“Is that a birth mark?” This was the comment made to me by the slightly intimidating man who had just asked for the time while I walked towards my local shopping area. I realised his interest in the time was actually a ruse to snatch my phone, so I feigned ignorance and said I didn’t wear a watch. The birth mark comment was his parting shot. The psoriasis on my forehead has got a lot worse over the Christmas period and I will admit to feeling quite self-conscious about it. I wrote on my first blog about how we should be tolerant and understanding towards those who point out the scaly markings because they don’t know any better. I stand by that statement; but no one likes to have their imperfections pointed out – certainly not in the middle of the street by a total stranger.

It’s not the first time someone has made rude comments about my psoriasis with the purpose of being hurtful. Perhaps the strangest time was when two men in a pub in Loch Lomond felt the need to come up to me and point out “you’ve got dandruff, love” while pointing to the white flecks on my shoulders. Despite putting on a brave face to friends, it was nevertheless a hurtful and rather humiliating experience.

I’m quite embarrassed to admit that, as I walked around the shops doing some January sales browsing, the rude man’s comment kept going around in my head. I was angry that someone felt that they could point out anything about me that makes me insecure and annoyed at myself for not coming up with a better retort than just a weak “no, its not”.

As I stood in a shop changing room I caught myself peering into the mirror thinking “is it really that noticeable? Should I feel more self conscious about it? Do I look hideous and repulsive and are my friends just too polite to tell me?” The most exasperating aspect was that I cared at all. Why should a complete stranger’s flippant comment bother me to this extent?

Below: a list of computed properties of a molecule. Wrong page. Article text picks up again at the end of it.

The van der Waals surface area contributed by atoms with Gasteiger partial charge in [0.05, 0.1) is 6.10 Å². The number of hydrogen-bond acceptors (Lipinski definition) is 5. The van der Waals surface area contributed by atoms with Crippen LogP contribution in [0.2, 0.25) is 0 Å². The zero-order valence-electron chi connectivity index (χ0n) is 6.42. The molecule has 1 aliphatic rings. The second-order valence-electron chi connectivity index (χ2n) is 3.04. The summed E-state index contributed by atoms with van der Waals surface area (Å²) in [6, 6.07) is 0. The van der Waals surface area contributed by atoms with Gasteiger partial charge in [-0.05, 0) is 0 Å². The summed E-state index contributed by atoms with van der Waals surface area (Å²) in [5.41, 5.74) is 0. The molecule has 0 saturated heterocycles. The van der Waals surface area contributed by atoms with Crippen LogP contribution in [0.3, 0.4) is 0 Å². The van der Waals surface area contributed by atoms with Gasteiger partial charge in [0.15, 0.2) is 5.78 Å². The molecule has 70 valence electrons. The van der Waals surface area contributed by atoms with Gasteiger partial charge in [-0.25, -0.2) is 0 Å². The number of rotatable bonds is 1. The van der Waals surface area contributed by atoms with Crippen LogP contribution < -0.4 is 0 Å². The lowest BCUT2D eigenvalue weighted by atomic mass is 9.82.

Of course, I know why the comment has bothered me so much – it’s because I am self-conscious about my psoriasis at the moment. I can handle being blasé about it when it’s easy to cover up with long sleeves or trousers, but it’s much harder to be confident when it’s on your face. Wherever I go, whatever I am doing, the people I interact with will be looking at my face. Most people don’t comment on it; but that almost makes it worse because I wonder what they are thinking that they feel they can’t say.

Reading over the last few paragraphs I realise that my feelings of self-consciousness could apply to anyone with something physical that makes them insecure. No one should be made to feel embarrassed or humiliated by a stranger in the street but sadly some people are mean and take pleasure in upsetting others. The most important thing to do is to try and not let it get to you (I know, I’m a hypocrite) but that really is the only way.

My psoriasis-dappled skin is the skin I live in and I can’t change it or control how people react to it. What I can do is remind myself that we all have our insecurities and remember that it’s often our imperfections that make us beautiful.



Jennifer White is a public affairs consultant who specialises in health at Lexington Communications. She has had psoriasis her whole life and is keen to share her experiences with others in the hope it might help them feel better about the condition. She regularly tweets on health policy and can be followed @JOCWhite.

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